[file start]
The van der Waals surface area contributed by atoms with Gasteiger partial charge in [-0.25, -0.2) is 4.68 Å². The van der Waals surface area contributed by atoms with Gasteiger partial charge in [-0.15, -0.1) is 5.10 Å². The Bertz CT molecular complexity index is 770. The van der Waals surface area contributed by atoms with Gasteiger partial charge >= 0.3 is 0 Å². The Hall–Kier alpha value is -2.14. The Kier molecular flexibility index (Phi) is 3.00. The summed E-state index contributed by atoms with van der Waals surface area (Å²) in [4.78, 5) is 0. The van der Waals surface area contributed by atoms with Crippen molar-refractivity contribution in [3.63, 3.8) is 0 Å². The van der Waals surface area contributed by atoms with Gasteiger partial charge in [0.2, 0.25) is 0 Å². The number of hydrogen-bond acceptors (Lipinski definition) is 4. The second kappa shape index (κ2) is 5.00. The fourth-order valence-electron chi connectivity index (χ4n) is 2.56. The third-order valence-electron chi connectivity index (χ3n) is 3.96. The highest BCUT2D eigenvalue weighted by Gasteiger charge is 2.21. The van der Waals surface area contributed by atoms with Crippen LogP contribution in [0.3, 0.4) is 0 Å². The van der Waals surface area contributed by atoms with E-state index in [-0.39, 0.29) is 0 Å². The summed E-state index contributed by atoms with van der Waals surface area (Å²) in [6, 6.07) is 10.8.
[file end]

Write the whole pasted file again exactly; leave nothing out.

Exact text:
The van der Waals surface area contributed by atoms with Gasteiger partial charge in [-0.25, -0.2) is 4.68 Å². The van der Waals surface area contributed by atoms with Gasteiger partial charge in [-0.15, -0.1) is 5.10 Å². The Bertz CT molecular complexity index is 770. The van der Waals surface area contributed by atoms with Gasteiger partial charge >= 0.3 is 0 Å². The Hall–Kier alpha value is -2.14. The Kier molecular flexibility index (Phi) is 3.00. The summed E-state index contributed by atoms with van der Waals surface area (Å²) in [4.78, 5) is 0. The van der Waals surface area contributed by atoms with Crippen molar-refractivity contribution in [3.63, 3.8) is 0 Å². The van der Waals surface area contributed by atoms with Gasteiger partial charge in [0.2, 0.25) is 0 Å². The number of hydrogen-bond acceptors (Lipinski definition) is 4. The second kappa shape index (κ2) is 5.00. The fourth-order valence-electron chi connectivity index (χ4n) is 2.56. The third-order valence-electron chi connectivity index (χ3n) is 3.96. The highest BCUT2D eigenvalue weighted by Gasteiger charge is 2.21. The van der Waals surface area contributed by atoms with Crippen LogP contribution in [0.3, 0.4) is 0 Å². The van der Waals surface area contributed by atoms with E-state index in [-0.39, 0.29) is 0 Å². The summed E-state index contributed by atoms with van der Waals surface area (Å²) in [6, 6.07) is 10.8.